§ 4.28 p.m.
§ Order of the Day for the Second Reading read.
§ LORD POPPLEWELL
My Lords, I beg to move that this Bill be now read a second time. This is a small but 338 important measure, and I propose to be brief because I am sure that it will meet with the goodwill of all sides of the House. Section 92 of the Merchant Shipping Act 1894 requires that every British foreign-going ship and every British home trade passenger ship when leaving United Kingdom ports must carry deck and engineer officers holding British certificates according to the scale laid down in that Act. Similar requirements are found in the shipping legislation of Commonwealth and Colonial territories and apply to any British ship when in the ports of one of those territories.
In recent years attention has been drawn by both sides of the shipping industry to a small number of British ships on the United Kingdom Register which are owned by British subsidiaries of foreign interests. These vessels appear to have been transferred to the United Kingdom flag to avoid restrictions placed upon them by their own Governments and to take advantage of British consular services. The ships involved never call at any British port, thus avoiding the requirement in respect of certificated officers. The ships are usually manned entirely by foreign crews, and their standard of safey cannot then be assured.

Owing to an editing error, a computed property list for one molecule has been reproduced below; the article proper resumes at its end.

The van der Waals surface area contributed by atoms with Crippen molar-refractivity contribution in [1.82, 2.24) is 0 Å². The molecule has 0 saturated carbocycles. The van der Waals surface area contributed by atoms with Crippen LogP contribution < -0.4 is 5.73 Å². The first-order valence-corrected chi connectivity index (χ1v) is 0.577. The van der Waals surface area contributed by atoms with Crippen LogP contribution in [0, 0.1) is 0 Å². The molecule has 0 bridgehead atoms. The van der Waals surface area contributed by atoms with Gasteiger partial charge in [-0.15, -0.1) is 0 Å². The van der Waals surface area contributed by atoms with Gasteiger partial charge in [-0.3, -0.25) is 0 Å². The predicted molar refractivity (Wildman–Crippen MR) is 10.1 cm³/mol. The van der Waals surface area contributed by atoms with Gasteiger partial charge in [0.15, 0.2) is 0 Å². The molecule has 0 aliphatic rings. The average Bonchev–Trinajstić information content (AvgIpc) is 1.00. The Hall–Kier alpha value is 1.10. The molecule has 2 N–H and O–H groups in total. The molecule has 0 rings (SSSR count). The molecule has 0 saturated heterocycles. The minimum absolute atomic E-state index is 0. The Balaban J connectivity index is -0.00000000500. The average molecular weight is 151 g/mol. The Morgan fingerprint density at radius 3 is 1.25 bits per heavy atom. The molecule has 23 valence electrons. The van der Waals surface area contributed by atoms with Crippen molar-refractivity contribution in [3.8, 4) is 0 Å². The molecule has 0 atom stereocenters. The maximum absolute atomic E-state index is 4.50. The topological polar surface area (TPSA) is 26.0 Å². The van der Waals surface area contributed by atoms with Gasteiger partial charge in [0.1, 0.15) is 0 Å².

The purpose of this Bill is under Clause 1(2) to extend the requirement to carry officers holding British certificates to all British foreign going ships registered in the United Kingdom, whenever and wherever they put to sea. It also provides certain automatic exemptions if a ship finds itself short of one officer below the required complement, and provides for a new penal provision. In order to supply a necessary degree of flexibility to meet those occasions when, despite the fact that all reasonable steps have been taken to secure a duly certificated person, these have been unsuccessful, the Bill provides by Clause 1(3) that when a British ship registered in the United Kingdom goes to sea from a place outside the United Kingdom, it may, in certain circumstances, sail for a limited period short of one of the required certificated officers. This period will last for 28 days or until a certificated substitute is found, whichever is the shorter. Clause 1(4) of the Bill deletes the existing Section 92(2), which relates to offences and penalties, and replaces it by a new subsection which clarifies the offences 339 which may be committed and provides for increased penalties.